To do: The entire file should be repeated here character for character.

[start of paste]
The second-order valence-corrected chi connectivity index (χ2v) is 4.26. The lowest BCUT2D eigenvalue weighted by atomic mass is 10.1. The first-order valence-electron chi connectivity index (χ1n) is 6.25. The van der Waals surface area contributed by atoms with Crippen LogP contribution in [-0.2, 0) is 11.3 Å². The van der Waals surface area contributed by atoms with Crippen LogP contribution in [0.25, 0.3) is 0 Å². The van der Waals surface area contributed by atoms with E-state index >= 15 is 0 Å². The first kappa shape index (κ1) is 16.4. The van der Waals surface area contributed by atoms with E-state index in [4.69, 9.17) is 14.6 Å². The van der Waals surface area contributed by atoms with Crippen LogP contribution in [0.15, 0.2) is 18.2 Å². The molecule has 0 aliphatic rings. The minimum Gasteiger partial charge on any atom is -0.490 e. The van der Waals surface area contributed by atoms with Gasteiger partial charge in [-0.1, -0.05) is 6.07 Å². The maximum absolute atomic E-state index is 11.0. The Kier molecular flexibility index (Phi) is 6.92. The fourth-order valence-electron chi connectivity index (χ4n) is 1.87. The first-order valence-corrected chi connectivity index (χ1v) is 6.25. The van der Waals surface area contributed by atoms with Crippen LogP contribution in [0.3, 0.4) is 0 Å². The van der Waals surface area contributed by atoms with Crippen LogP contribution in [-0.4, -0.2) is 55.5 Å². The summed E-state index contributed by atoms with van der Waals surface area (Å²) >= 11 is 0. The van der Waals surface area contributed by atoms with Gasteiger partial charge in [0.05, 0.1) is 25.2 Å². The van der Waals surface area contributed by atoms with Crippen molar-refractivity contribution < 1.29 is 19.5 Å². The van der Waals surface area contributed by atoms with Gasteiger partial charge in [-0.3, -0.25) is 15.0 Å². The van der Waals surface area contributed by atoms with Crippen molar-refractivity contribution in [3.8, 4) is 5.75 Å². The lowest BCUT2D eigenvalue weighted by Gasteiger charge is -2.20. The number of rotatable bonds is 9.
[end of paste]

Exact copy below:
The second-order valence-corrected chi connectivity index (χ2v) is 4.26. The lowest BCUT2D eigenvalue weighted by atomic mass is 10.1. The first-order valence-electron chi connectivity index (χ1n) is 6.25. The van der Waals surface area contributed by atoms with Crippen LogP contribution in [-0.2, 0) is 11.3 Å². The van der Waals surface area contributed by atoms with Crippen LogP contribution in [0.25, 0.3) is 0 Å². The van der Waals surface area contributed by atoms with E-state index >= 15 is 0 Å². The first kappa shape index (κ1) is 16.4. The van der Waals surface area contributed by atoms with E-state index in [4.69, 9.17) is 14.6 Å². The van der Waals surface area contributed by atoms with Crippen LogP contribution in [0.15, 0.2) is 18.2 Å². The molecule has 0 aliphatic rings. The minimum Gasteiger partial charge on any atom is -0.490 e. The van der Waals surface area contributed by atoms with Gasteiger partial charge in [-0.1, -0.05) is 6.07 Å². The maximum absolute atomic E-state index is 11.0. The Kier molecular flexibility index (Phi) is 6.92. The fourth-order valence-electron chi connectivity index (χ4n) is 1.87. The first-order valence-corrected chi connectivity index (χ1v) is 6.25. The van der Waals surface area contributed by atoms with Crippen LogP contribution in [0.3, 0.4) is 0 Å². The van der Waals surface area contributed by atoms with Crippen LogP contribution in [-0.4, -0.2) is 55.5 Å². The summed E-state index contributed by atoms with van der Waals surface area (Å²) >= 11 is 0. The van der Waals surface area contributed by atoms with Gasteiger partial charge in [0.05, 0.1) is 25.2 Å². The van der Waals surface area contributed by atoms with Crippen molar-refractivity contribution < 1.29 is 19.5 Å². The van der Waals surface area contributed by atoms with Gasteiger partial charge in [-0.3, -0.25) is 15.0 Å². The van der Waals surface area contributed by atoms with Crippen molar-refractivity contribution in [3.8, 4) is 5.75 Å². The lowest BCUT2D eigenvalue weighted by Gasteiger charge is -2.20. The number of rotatable bonds is 9.